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ERRQ (Estimate, Read, Respond, and Question) is a reading strategy that involves students
ques-tioning of text to gain meaning. Students estimate how far they can read with
understanding and then read that portion. They respond to the information by reacting to it
and forming a question about it.
Readers who are given choices about a text are more willing to make a commitment to
explore meaning. ERRQ is designed to help students link new information to their own
experiences. When students formulate questions, they have to think about what they know in
a different context. The questions help to organize information and give the teacher a way to
understand the readers com-prehension. The teacher may need to demonstrate different types
of questions and discuss the appropriateness of each in accessing information.
1. The teacher explains that ERRQ stands for estimate, read, respond, and question. After a
text has been chosen and distributed, the teacher demonstrates the process.
2. Estimate. Students look over the text and estimate how far they can read and maintain
under-standing. They identify the text portions with a light pencil mark.
3. Read. Students read the text silently, orally, or with a partner in paired reading. They are
urged to consider how the text affects them. What images come to mind as they read? Does
the text remind them of anything from their experience?
4. Respond. After reading, students react. What comes to mind as they read? What images or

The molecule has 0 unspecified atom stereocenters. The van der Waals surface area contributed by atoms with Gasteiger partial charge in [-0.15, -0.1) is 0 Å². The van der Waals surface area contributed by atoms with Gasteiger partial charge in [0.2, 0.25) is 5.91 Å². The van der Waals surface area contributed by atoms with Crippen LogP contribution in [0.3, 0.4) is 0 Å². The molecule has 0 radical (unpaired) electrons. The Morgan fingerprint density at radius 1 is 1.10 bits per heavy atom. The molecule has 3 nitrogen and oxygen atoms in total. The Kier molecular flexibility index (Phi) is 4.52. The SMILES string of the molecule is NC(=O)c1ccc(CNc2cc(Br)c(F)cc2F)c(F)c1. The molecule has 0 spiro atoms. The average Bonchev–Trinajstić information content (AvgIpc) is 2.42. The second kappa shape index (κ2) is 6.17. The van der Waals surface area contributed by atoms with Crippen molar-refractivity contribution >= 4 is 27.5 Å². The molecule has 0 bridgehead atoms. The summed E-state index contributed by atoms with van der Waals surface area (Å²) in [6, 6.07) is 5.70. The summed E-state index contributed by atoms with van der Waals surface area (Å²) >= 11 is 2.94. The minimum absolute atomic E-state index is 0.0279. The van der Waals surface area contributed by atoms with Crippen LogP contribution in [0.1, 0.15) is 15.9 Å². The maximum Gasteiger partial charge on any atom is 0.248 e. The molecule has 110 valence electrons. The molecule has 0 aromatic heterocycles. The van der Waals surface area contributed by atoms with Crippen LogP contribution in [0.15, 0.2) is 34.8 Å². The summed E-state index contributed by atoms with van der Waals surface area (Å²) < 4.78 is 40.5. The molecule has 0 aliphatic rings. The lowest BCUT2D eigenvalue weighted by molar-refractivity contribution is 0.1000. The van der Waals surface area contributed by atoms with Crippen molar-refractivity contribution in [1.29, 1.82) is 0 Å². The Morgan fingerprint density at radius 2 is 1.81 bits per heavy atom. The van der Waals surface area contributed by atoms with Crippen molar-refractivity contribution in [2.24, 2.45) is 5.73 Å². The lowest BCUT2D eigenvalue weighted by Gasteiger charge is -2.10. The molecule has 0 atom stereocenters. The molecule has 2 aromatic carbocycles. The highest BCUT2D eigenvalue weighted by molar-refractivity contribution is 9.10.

feelings are evoked? If students are working with partners, they share oral retellings with
their partners. If students are working individually, they retell everything they can remember
to themselves or write their responses down for future reference.
5. Question. Students generate questions about the reading. If students have marked the text
by paragraphs or smaller portions of text, they may create questions about each of the marked
portions, or they may ask general questions about the whole piece. The teacher may collect
the questions for evaluation purposes.
Developed by:
Watson, D. (1979) Columbia, MO: University of Missouri.
Further information:
Watson, D., & Gilles, C. (1988). ERRQ. In C. Gilles, M. Bixby, P. Crowley, S. Crenshaw, M.
Henrichs, F. Reynolds, &
D. Pyle (Eds.), Whole language strategies for secondary students (pp. 44-45). New York:
Richard C. Owen Publishers
EPRQ reading technique has four stages, that is Estimate, Read, Respond,
Question. The basic purpose of this strategy is to get the reader to link what
he/she has with new information. This technique might be useful for reading any
kind of text.